Interesting article on IMDb today about the MPAA changing its rating policy. What I found most interesting is that (unless IMDb is misquoting him) the head of the MPAA actually credited the documentary "This Film Is Not Yet Rated" with influencing their decision. I would normally expect them to say that this is something they've been considering for a while, and they reached this decision independently (like McDonald's coincidentally ending the super-size option after the film "Super Size Me" came out). Especially since the grievances aired in the movie have been around for a while. Was the MPAA so isolated that they didn't know there were complaints until this movie came out? More likely, Jack Valenti was just stubborn (his fight with Trey Parker and Matt Stone over "South Park: Bigger, Longer, and Uncut" is pretty legendary). Seems like this Dan Glickman guy (former Congressman from Kansas and Secretary of Agriculture under Clinton) is more reasonable.
As for the actually changes, I've no strong opinion. I like the idea of a filmmaker being able to cite scenes from other movies in the appeal process. And it sounds like he might break the R rating into essentially soft-R and hard-R. That'll be interesting to see if that happens and how it shakes out (the last big shakeup, introducing the PG-13 rating, is widely seen as causing more movies that would've been made PG previously to add a little "spice" to make them PG-13, and it had very little effect on R movies).
More importantly, this would all be academic if the rating system weren't such a gatekeeper to distribution. Technically the ratings hold no legal weight and are designed to be just a guide for parents. And if you consider it from the point of view of the government telling them "regulate your own content to protect children or we'll do it for you", the system isn't that bad. Problem is, there are a lot of compelling movies that are NC-17 or unrated, and unless you live in a major metropolitan area, you'll never get to see them (at least not on the big screen). So I accept the idea that a rating system is probably needed, even useful. I welcome tweaks to the rating system, but overall it'll still be subjective. And there will be many movies I want to see that are not appropriate for children. So I don't see the issue as a rating problem as much as a distribution problem.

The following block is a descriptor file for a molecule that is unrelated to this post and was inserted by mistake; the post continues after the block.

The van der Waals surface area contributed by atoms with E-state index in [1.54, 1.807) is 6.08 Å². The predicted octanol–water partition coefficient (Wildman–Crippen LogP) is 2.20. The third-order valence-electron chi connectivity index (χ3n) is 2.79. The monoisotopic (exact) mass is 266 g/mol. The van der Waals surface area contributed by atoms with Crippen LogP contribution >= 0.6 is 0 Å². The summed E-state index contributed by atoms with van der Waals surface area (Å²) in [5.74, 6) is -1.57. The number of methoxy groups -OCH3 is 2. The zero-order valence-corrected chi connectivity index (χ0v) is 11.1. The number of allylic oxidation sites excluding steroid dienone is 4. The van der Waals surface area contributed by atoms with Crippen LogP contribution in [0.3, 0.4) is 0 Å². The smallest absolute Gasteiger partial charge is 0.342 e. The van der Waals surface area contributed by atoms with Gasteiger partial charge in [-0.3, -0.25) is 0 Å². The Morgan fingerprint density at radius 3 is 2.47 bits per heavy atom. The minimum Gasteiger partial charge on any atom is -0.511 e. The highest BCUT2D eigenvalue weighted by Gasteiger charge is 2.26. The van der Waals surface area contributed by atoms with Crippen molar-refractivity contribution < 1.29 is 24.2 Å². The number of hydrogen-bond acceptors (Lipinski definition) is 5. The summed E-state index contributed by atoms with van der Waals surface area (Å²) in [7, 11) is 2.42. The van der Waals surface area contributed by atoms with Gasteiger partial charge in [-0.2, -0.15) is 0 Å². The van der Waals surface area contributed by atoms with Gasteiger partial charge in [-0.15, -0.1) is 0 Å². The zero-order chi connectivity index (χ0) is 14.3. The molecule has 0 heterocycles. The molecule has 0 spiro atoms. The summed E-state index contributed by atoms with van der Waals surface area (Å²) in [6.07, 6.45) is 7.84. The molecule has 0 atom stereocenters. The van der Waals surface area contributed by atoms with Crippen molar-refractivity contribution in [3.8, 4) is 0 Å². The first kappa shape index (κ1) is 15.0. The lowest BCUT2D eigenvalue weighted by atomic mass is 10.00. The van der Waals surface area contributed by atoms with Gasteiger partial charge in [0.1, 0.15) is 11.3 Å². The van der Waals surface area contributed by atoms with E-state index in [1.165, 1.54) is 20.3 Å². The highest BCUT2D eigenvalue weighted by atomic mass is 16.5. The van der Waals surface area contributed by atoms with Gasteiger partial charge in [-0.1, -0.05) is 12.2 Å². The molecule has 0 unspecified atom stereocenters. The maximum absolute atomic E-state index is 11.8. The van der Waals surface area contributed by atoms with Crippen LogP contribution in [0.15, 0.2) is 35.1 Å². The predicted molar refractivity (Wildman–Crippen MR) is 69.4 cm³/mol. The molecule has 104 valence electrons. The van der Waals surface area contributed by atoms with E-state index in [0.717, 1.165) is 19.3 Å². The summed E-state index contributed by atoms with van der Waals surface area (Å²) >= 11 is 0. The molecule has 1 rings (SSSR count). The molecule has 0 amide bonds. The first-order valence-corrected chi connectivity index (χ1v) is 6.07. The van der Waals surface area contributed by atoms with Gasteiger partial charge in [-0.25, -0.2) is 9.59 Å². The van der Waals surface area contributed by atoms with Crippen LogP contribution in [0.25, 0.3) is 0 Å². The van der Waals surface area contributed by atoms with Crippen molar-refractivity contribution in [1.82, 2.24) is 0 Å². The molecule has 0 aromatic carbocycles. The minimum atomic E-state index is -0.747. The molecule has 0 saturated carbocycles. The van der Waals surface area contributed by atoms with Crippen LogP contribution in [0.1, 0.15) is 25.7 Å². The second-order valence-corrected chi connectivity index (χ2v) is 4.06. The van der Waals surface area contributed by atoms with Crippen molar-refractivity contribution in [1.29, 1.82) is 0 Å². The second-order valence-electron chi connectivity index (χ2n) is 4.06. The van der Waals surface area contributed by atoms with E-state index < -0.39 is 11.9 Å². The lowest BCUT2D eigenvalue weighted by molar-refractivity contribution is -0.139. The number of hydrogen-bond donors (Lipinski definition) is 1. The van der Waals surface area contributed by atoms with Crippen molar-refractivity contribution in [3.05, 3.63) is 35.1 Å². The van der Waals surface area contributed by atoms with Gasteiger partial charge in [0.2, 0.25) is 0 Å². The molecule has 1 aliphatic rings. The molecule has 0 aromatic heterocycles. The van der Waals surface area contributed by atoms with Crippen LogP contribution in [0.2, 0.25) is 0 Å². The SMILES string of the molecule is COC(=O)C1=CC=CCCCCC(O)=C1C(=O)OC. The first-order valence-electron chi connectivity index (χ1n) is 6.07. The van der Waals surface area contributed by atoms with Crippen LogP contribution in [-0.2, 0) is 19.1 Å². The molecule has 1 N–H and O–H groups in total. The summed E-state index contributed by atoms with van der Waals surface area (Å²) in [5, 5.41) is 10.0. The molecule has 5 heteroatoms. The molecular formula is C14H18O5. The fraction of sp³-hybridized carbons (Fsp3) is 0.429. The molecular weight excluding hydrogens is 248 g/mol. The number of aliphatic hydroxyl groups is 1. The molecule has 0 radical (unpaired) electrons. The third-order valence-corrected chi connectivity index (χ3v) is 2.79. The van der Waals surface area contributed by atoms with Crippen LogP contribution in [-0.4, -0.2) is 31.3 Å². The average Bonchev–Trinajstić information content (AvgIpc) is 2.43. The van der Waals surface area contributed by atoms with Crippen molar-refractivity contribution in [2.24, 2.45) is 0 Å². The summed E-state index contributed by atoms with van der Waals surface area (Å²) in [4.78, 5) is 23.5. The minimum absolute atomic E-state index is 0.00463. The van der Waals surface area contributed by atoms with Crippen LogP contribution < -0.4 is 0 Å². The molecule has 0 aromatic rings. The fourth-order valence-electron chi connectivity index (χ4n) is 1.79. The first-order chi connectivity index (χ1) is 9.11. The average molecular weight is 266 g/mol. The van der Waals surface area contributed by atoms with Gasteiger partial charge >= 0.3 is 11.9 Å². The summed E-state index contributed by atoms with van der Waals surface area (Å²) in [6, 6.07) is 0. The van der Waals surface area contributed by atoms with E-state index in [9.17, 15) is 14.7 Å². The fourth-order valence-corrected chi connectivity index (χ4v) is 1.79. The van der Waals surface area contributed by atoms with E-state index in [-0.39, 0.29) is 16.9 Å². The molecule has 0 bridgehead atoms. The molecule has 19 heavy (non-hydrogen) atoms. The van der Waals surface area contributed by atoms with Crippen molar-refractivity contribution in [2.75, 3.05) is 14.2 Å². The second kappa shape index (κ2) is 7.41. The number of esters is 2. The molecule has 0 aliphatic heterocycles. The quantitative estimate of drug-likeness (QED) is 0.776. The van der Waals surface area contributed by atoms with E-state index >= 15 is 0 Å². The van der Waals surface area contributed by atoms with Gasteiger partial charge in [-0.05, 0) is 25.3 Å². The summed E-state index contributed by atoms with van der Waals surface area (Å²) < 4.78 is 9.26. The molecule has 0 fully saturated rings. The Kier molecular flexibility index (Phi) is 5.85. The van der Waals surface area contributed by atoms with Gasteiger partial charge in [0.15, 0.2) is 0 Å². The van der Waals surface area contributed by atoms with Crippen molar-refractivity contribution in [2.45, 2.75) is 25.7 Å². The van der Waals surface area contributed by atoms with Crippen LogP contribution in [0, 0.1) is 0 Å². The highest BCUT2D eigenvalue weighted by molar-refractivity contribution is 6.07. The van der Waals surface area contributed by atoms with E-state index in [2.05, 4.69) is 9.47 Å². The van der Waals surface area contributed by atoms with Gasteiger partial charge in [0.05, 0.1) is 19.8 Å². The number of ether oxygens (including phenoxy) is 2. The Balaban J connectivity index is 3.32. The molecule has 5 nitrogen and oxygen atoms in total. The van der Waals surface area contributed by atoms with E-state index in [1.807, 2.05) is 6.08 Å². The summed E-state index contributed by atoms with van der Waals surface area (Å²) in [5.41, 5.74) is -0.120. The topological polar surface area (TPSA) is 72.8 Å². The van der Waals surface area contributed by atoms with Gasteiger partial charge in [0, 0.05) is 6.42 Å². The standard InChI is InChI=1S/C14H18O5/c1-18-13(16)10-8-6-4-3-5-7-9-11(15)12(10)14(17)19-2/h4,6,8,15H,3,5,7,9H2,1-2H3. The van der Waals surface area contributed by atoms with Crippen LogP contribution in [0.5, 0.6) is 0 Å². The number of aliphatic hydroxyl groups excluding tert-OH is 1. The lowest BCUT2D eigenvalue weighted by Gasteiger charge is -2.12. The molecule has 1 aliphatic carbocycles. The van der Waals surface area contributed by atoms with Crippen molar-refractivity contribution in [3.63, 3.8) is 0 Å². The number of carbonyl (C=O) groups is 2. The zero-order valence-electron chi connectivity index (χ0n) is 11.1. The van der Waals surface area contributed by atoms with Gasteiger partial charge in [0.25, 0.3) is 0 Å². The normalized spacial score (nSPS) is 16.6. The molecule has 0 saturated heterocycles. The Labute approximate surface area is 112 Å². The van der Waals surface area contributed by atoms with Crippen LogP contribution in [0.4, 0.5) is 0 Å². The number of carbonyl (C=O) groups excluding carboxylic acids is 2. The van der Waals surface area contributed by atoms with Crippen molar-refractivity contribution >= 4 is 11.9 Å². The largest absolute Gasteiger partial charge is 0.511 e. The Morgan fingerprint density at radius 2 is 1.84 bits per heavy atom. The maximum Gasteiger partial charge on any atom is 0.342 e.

Any ideas out there about how to fix the distribution system so compelling, provocative, mature movies can be seen by whoever wants to see them? Just saying that theaters need to be brave and show these movies unrated (which is completely legal) is unreasonable. They still need to make money, so it's an economic issue.